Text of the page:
Archive for the ‘school’ Category

Noughts and Crosses AI demo for Science Fair events

Monday, May 28th, 2018

A hands-on demo for use at a small STEM event – letting kids train a simple AI system by playing a few games of noughts and crosses.

I prepared an activity for a STEM event in London this week. The idea was to make something for a Science Fair sort of event – where children will be walking past a stand, and might stop for a minute or two to try out an activity.

The objective was to come up with a hands-on demo that would enable a volunteer to talk to the children about machine learning.

As I’ve written it, I thought I’d share it here in case anyone else might find it useful for another event.

Noughts and Crosses

It’s based on the noughts-and-crosses activity that I’ve used before. Kids play noughts-and-crosses against a simple artificial intelligence system. The computer uses a machine learning model to decide where to make it’s moves. And that machine learning model will be trained throughout the event using the moves from every game so far.

Download the instructions here


Starting a Code Club

Thursday, February 20th, 2014

logo This year I started a Code Club at my local primary school.

It’s still early days for me (I’ve only run four sessions of the Club so far) so I’m obviously not an expert on this stuff. But I thought I’d share some of my first impressions as a volunteer.

What is Code Club about?

If you’ve not heard of it before, Code Club is about giving children aged 9 – 11 a chance to try computer programming.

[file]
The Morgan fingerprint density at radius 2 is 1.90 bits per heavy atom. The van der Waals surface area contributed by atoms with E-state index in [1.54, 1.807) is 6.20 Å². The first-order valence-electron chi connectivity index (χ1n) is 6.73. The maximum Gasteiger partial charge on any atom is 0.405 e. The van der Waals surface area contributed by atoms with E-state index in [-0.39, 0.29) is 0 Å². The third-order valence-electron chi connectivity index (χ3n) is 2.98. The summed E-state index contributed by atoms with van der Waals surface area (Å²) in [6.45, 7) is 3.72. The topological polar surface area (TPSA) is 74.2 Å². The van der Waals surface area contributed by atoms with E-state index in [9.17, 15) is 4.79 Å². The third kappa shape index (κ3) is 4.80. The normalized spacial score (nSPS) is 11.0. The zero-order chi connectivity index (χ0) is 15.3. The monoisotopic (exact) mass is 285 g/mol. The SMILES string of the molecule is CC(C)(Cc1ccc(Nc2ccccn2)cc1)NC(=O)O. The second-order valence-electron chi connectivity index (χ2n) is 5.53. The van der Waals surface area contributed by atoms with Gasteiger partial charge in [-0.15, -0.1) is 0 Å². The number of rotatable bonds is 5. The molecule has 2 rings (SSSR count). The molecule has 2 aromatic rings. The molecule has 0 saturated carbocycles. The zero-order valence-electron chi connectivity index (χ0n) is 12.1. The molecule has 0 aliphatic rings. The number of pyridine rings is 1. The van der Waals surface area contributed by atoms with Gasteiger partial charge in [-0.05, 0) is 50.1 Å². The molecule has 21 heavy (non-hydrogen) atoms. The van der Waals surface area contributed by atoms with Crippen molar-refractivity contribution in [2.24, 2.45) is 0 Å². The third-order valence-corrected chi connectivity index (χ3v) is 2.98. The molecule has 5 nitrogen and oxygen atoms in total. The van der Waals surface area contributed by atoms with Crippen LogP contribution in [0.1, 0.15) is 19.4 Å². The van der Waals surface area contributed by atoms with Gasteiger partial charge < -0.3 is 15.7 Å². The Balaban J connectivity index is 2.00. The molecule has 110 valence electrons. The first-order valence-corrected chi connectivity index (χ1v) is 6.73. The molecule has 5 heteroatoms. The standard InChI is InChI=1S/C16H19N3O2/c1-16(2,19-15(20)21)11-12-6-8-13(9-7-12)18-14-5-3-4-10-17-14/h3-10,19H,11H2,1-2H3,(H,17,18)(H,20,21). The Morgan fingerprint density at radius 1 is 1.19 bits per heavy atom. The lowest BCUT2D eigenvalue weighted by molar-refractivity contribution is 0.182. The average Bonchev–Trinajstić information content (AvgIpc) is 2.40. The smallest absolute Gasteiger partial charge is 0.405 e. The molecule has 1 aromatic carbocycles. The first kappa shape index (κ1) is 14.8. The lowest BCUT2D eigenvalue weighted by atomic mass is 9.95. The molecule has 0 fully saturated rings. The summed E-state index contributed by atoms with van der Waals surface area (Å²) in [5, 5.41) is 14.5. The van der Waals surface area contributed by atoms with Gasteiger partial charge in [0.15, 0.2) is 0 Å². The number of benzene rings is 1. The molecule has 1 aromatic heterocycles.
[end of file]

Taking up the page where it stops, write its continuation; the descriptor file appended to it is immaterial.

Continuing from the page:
“A nationwide network of volunteer-led after school coding clubs for children aged 9-11”

It isn’t something that they normally cover in primary school (in theory, this should all change from September 2014 with Year of Code, but we’ll see how that works out), so Code Club is an attempt to introduce programming in primary school, rather than wait until it gets introduced in Secondary school.


CurrentCost – first impressions

Thursday, May 15th, 2008

CurrentCostCurrentCost has been a bit of a buzz going round Hursley for a few weeks now.

I’ve been resisting the temptation to get involved, because I know how obsessive I get about stuff, and I’m a bit busy at the moment to take on another new obsession!

But last week, I weakened. It was all looking a bit too cool, so I figured I had to give it a go.

I’m a few weeks behind the other guys at Hursley, so I’ve not got much to add that hasn’t already been said yet. Still, I have a few readers from outside the IBM group, so thought I’d share links to posts I’ve been following about what other IBMers have been up to, and add my first impressions.


School Annual Reports are no more

Monday, February 12th, 2007

When I first became a School Governor, one of the first jobs that I got involved with was helping to produce the ‘Annual Report’. I remembered them from when I was at school – every year we would be given a fairly dull but important looking booklet to take home to our parents. It perhaps shouldn’t have been a surprise that compiling these things was the only thing more painful than trying to read one.

But things are different now. Changes made in the Education Act 2005 means that the Governors’ Annual Report is no more, and has been replaced with the School Profile.


Federating is one way to tackle the headteacher shortage

Tuesday, December 12th, 2006

I’ve been wanting to write this post for a few months now, but we’ve had to keep this confidential until we worked out some of the details.

Our school has been looking for a new headteacher since the previous head left 18 months ago. We’ve been through the recruitment process – the advertising, shortlisting and interviewing – five times now. And still, we have not been able to find a head.

We’re not an isolated case – you don’t have to go far to hear stories of headteacher shortages: